Given that there are simple and easy to learn/use MCU devices such as those offered by Arduino, Particle, TI (MSP430 series), Microchip (PIC16 series) does it make sense to teach ALP to computer science engineering (CSE) students or for them to learn it?

The way many of my peers and I learnt to use MCU was by actually writing embedded C code and playing around with MCU offering of the companies mentioned above. While some were hobby projects, many were application oriented. Nowhere did we use ALP to configure the MCU.

How does it benefit them to learn the basics of assembly level programming as part of their engineering curriculum? Is there something I'm not accounting for which assists students to learn this subject better?


closed as primarily opinion-based by Bimpelrekkie, Andy aka, Lior Bilia, Dave Tweed Apr 2 at 11:16

Many good questions generate some degree of opinion based on expert experience, but answers to this question will tend to be almost entirely based on opinions, rather than facts, references, or specific expertise. If this question can be reworded to fit the rules in the help center, please edit the question.

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    \$\begingroup\$ By ALP I guess you mean assembly level programming, you should add that as soon as you use the abbreviation. I had to read until the end to find out what ALP means. I'd write: "...learn ALP (Assembly Level Programming) in today's..." \$\endgroup\$ – Bimpelrekkie Apr 2 at 9:56
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    \$\begingroup\$ For a CS degree, where students may never actually do any embedded programming at all, it's a valid question to ask. Most universities here in the US have moved away from C towards C++ and other languages in their 100 and 200 level CS degree classes, anyway. However, for a CE degree (probably similar to what you mean by CSE) where embedded work is very likely, I think assembly is an essential component. \$\endgroup\$ – jonk Apr 2 at 11:03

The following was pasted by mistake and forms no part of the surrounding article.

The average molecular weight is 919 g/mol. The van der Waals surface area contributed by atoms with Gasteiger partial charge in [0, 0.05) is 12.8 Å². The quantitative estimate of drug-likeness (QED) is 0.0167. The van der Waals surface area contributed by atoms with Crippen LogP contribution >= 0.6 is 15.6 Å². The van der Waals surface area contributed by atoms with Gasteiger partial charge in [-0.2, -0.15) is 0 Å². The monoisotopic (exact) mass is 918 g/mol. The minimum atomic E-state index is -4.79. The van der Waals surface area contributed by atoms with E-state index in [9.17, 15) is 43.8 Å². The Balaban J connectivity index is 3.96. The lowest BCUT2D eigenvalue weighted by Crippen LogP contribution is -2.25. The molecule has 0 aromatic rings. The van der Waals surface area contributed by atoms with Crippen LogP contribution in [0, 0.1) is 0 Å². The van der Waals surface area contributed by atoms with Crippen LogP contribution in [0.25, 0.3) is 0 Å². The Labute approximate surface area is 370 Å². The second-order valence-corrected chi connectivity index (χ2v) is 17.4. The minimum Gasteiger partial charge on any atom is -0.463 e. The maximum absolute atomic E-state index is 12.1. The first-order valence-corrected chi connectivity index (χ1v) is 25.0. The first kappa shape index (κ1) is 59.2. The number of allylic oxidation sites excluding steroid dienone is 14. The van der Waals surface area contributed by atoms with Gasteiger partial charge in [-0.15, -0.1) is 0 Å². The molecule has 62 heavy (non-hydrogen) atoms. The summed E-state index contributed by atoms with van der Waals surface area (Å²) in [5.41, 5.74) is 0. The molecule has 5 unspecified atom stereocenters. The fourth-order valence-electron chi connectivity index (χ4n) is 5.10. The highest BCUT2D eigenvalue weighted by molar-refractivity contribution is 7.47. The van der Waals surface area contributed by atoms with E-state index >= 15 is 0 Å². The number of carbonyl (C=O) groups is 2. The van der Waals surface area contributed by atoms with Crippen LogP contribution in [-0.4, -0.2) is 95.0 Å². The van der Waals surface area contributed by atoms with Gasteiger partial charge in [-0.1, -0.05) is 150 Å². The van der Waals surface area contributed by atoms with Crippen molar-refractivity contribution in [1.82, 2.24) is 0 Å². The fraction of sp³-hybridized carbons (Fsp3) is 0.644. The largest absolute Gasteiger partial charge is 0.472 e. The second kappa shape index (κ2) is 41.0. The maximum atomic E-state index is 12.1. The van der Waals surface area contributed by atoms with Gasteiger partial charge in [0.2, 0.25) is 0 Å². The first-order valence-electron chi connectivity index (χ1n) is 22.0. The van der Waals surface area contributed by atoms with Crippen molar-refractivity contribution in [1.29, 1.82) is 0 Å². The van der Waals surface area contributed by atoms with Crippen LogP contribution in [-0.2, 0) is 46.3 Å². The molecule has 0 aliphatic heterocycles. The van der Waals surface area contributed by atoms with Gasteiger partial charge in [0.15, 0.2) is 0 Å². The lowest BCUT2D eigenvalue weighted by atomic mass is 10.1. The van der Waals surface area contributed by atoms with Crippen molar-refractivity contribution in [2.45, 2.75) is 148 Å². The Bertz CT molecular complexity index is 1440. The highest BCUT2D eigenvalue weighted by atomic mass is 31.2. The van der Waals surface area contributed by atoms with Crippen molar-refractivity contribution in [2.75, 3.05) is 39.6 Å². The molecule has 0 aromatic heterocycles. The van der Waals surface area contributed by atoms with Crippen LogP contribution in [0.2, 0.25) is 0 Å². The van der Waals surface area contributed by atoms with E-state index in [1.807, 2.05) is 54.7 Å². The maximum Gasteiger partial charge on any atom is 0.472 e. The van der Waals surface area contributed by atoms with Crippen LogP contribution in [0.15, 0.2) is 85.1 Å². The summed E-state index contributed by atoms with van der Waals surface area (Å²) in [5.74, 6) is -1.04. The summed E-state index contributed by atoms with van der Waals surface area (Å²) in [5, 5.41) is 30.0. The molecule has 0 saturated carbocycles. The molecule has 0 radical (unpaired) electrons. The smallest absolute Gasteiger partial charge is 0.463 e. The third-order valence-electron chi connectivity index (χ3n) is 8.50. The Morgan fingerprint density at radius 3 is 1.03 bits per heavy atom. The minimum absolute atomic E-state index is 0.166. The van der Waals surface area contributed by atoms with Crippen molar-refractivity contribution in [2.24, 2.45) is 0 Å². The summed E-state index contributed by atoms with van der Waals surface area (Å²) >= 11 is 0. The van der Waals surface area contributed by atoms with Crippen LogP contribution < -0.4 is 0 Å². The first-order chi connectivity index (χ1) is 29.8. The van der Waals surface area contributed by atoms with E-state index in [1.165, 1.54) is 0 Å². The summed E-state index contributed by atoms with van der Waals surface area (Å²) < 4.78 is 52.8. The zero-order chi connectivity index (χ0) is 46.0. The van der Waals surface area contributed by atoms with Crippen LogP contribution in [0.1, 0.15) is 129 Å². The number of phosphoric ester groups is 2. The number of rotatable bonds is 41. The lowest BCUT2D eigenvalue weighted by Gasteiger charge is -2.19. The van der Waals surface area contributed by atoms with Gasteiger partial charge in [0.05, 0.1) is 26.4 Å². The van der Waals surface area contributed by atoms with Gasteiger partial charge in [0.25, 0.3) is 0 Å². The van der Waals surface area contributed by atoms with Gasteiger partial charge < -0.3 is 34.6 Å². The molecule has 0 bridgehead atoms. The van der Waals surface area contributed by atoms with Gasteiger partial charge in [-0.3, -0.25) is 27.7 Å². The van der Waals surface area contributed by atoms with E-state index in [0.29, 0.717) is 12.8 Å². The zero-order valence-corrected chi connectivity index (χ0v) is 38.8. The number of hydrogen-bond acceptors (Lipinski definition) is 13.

• \$\begingroup\$ Knowing, from top to bottom, how the computer is controlled, is quite good for confidence building AND for contriving (designing) complete computer systems. Thus any embedded system designer will see the bigger picture, because of more complete architectural understanding. \$\endgroup\$ – analogsystemsrf Apr 2 at 12:47
  • \$\begingroup\$ good discussion in this question, which juxtaposes assembly and C \$\endgroup\$ – Nick Alexeev Apr 2 at 14:52
  • \$\begingroup\$ Sarcastically, I call C, dirty assembler since many C instructions translate into single assembler instructions. It is hard to know what you will need in a career, so engineering schools try to give you a smattering of the technology of the day. Education proves capability, not ability. If you end up as an embedded programmer, I guarantee you will know assembler even if you never actually directly use it. \$\endgroup\$ – StainlessSteelRat Apr 2 at 20:42

Not knowing assembly is just fine UNTIL you have to debug something non trivial.

Interrupt trampolines, interrupt entry and exit stubs, missing memory barriers before cooking off a DMA transfer, compiler bugs, compiler just plain being 'hard of thinking', are all things that are easily tractable if you can read the assembler output (And very hard to debug if you cannot).

I would note that it pretty much does not matter which assembly language you learn, they are mostly pretty similar.

Sooner or later your students are going to have to write a linker script (Maybe as part of some custom boot code), and vector tables and relocations are easier to explain in the context of assembly language.

Also, it is not uncommon to build little special purpose 'CPUs' in a HDL to do some toy stuff in an FPGA or ASIC that is just a little too complex to be easily tractable as a classic small Moore or Meeley machine. Being able to design the opcodes for these really needs the designer to have written assembly language.

I would argue that teaching some minimal assembler first makes C pointers very easy, being as they look kind of like register indirect addressing, and pointer == address register is not wildly wrong.


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